What is I.K.A.?
I.K.A (The Institute of Social Insurance) is the only compulsory insurance required under building contracts in Greece.
I.K.A avoidance is a national passtime in Crete, with many builders not registering the names of all (and in some cases any), of the operatives working for them.
A building operative’s eligibility for unemployment benefits, health care and pension rights will depend on the number of years they have worked, and the number of stamps (or ‘Ensima’) they have collected.
Who is responsible for its payment?
As the (indirect) Employer of the building workers on your property, you are responsible for I.K.A payments, although in practice these are paid monthly by the Contractor. This is a complex topic, and in my opinion, it is worth consulting, and paying, your Architect/Engineer for advice, and to complete the I.K.A. paperwork on your behalf.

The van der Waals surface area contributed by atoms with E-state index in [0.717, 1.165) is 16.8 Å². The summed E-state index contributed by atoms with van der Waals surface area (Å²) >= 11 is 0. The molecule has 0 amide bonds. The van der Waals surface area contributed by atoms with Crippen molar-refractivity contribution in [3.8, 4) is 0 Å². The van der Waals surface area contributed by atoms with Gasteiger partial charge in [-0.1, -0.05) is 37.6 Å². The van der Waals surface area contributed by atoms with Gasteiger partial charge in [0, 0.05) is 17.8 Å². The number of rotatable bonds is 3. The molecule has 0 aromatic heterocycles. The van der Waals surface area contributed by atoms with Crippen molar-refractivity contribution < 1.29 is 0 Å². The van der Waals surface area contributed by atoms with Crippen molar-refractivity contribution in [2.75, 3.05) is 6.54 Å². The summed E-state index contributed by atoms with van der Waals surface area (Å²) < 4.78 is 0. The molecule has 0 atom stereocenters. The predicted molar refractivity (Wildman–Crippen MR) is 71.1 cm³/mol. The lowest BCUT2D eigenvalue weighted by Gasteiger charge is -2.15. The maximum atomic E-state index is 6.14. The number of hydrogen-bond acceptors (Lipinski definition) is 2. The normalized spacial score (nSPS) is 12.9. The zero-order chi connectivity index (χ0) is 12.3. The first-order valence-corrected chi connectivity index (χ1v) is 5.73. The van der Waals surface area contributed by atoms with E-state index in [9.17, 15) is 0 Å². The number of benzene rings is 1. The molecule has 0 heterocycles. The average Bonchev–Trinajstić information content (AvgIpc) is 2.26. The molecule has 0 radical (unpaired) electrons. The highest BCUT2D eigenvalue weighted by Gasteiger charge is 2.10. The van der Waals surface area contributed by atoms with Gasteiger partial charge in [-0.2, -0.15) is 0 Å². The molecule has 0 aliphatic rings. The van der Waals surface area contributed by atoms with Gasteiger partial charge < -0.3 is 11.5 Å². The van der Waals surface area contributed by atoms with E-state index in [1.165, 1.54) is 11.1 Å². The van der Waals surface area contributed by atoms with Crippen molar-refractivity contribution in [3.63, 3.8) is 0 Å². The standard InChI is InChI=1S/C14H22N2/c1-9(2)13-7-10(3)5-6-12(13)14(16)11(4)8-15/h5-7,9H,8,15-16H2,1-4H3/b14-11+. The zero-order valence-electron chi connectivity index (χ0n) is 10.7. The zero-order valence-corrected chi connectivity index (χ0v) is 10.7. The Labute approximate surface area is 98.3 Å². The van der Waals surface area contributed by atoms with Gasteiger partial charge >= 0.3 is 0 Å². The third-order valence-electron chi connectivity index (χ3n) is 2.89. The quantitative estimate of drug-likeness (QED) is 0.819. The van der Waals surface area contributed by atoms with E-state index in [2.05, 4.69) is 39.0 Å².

How is it calculated?
I.K.A liability is assessed by your local I.K.A office based on the drawings submitted for Planning Permission. This is based on a number of minimum labour constants, e.g. ‘X’m3 of reinforced concrete will take ‘Y’ man hours/days to instal, at a labour constant of ‘Z’ Euros.
IKA contributions can add about 9% to the cost of construction work in Crete.
Non complaince with IKA Regulations
There are three main consequences of non compliance with I.K.A Regulations:
- punitive fines can be levied for incorrect filing and payment of I.K.A,
- the Electricity Company (DEH) may refuse to make a permanent connection to your property without certified proof that all I.K.A payments have been made, and
- you will not be able to re-sell your property without the stamped Final I.K.A. Certificate
Proof of payment
The local I.K.A office will provide receipts confirming the date and value of each I.K.A payment.
YOU MUST INFORM THE LOCAL I.K.A OFFICE WHEN WORKS ON SITE ARE COMPLETE